Getting around Yangon (Rangoon)

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The downtown area of Yangon is walkable, and it is the best way to take in the sights. But to get to certain places, including the Shwedagon Pagoda and Inya Lake, as well as some museumsrestaurants and bars, you will need to take a taxi.

Taxis are the most popular – and generally easiest – way for foreigners to get around Yangon. No matter what time of day, they are easy to track down and generally cheap, although you should beware the traffic, which can get very heavy (particularly around evening rush hour).

Taxis cost from K1,500 for short journeys in the downtown area to K3000 for longer trips within the city (up to K8,000 for the airport). Grab and Uber ride-hailing apps operate in Yangon and most – though not all – Yangon taxi drivers speak some English.

To find out more, go to getting around Myanmar by taxi and car.

Buses

Making sense of Yangon’s bus system is a real challenge for visitors, due to the large size of the city and the hectic nature of bus travel. As of 2017 there are an increasing number of air conditioned buses with route numbers in Latin (western) script, but many buses remain in poor condition and the use of Myanmar script is still widespread - making it difficult to work out routes. Buses are also slow, but they are cheap (usually K200-K300) – if you want to give it a go, the best thing to do is ask a local.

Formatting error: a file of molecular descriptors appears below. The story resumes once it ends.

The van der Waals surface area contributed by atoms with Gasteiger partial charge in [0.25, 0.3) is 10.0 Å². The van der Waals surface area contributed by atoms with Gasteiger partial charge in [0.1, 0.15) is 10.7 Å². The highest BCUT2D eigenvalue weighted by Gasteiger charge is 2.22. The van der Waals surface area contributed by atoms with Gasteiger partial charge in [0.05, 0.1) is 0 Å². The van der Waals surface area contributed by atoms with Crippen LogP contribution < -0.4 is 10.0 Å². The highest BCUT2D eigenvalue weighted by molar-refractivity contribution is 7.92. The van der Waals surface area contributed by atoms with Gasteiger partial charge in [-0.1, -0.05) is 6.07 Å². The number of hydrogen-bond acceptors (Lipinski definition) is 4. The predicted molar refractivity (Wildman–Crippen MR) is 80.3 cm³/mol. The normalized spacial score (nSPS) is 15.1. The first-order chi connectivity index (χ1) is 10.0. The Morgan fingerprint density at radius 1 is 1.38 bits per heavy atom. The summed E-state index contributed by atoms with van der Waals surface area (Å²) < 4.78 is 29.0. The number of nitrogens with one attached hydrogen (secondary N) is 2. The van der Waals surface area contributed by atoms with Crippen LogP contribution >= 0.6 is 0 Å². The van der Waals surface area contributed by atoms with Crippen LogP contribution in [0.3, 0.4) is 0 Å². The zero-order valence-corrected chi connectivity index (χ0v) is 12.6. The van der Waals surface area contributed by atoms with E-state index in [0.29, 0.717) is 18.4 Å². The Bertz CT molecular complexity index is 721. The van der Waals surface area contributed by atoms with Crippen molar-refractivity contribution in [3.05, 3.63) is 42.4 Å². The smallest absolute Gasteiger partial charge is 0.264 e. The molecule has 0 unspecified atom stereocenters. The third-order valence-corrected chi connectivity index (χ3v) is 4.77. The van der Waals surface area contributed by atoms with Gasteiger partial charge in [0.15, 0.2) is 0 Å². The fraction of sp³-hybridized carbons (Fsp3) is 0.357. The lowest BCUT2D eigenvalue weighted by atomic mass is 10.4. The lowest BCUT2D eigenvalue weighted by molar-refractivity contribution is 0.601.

Yangon city buses

Other city transport

For many years, motorbikes have been banned in Yangon, although you will see the occasional policeman – or person with the right government connections – riding one. Bicycles are also technically not allowed in some areas, but as a foreigner a blind eye is usually turned by the authorities.

Trishaws (cycle rickshaws) are another way to cover shorter distances in the downtown area, although foreigners tend to get ripped off, and you will rarely be able to get one for less than the price of a taxi.

Just to the north of the downtown grid is Yangon Central railway station, which is the start and end point for the Yangon circular railway. This slow-moving, 46-kilometre commuter loop isn’t a practical way to get around for visitors, but it serves as a fascinating slice of local life. Tickets cost $1. See downtown and the riverfront section for more details.

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